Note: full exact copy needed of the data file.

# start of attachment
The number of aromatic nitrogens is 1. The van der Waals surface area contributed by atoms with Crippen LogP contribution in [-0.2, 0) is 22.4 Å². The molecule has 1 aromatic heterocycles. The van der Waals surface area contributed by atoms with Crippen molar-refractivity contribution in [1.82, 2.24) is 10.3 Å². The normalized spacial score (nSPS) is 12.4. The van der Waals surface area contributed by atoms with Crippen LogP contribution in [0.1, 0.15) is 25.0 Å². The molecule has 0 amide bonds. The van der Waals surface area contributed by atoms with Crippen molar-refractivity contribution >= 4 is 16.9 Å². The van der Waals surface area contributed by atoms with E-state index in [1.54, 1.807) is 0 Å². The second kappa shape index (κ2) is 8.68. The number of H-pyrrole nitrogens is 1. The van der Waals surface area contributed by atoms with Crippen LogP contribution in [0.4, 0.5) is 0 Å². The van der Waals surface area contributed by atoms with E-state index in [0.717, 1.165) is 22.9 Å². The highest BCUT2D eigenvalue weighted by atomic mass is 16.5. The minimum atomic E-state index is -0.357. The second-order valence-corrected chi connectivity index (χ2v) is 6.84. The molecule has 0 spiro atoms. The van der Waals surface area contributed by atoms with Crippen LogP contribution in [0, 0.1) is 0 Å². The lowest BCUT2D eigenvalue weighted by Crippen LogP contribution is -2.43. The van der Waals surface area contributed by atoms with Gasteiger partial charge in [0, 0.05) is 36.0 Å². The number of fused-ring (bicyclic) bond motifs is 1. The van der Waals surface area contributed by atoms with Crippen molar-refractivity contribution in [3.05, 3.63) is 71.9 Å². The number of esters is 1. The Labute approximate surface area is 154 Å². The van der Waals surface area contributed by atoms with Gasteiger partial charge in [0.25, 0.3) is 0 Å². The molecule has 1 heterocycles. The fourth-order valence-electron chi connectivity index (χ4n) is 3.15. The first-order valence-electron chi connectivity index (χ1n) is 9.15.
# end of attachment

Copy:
The number of aromatic nitrogens is 1. The van der Waals surface area contributed by atoms with Crippen LogP contribution in [-0.2, 0) is 22.4 Å². The molecule has 1 aromatic heterocycles. The van der Waals surface area contributed by atoms with Crippen molar-refractivity contribution in [1.82, 2.24) is 10.3 Å². The normalized spacial score (nSPS) is 12.4. The van der Waals surface area contributed by atoms with Crippen LogP contribution in [0.1, 0.15) is 25.0 Å². The molecule has 0 amide bonds. The van der Waals surface area contributed by atoms with Crippen molar-refractivity contribution >= 4 is 16.9 Å². The van der Waals surface area contributed by atoms with E-state index in [1.54, 1.807) is 0 Å². The second kappa shape index (κ2) is 8.68. The number of H-pyrrole nitrogens is 1. The van der Waals surface area contributed by atoms with Crippen LogP contribution in [0.4, 0.5) is 0 Å². The van der Waals surface area contributed by atoms with E-state index in [0.717, 1.165) is 22.9 Å². The highest BCUT2D eigenvalue weighted by atomic mass is 16.5. The minimum atomic E-state index is -0.357. The second-order valence-corrected chi connectivity index (χ2v) is 6.84. The molecule has 0 spiro atoms. The van der Waals surface area contributed by atoms with Crippen LogP contribution in [0, 0.1) is 0 Å². The lowest BCUT2D eigenvalue weighted by Crippen LogP contribution is -2.43. The van der Waals surface area contributed by atoms with Gasteiger partial charge in [0, 0.05) is 36.0 Å². The number of fused-ring (bicyclic) bond motifs is 1. The van der Waals surface area contributed by atoms with Crippen molar-refractivity contribution in [3.05, 3.63) is 71.9 Å². The number of esters is 1. The Labute approximate surface area is 154 Å². The van der Waals surface area contributed by atoms with Gasteiger partial charge in [0.25, 0.3) is 0 Å². The molecule has 1 heterocycles. The fourth-order valence-electron chi connectivity index (χ4n) is 3.15. The first-order valence-electron chi connectivity index (χ1n) is 9.15.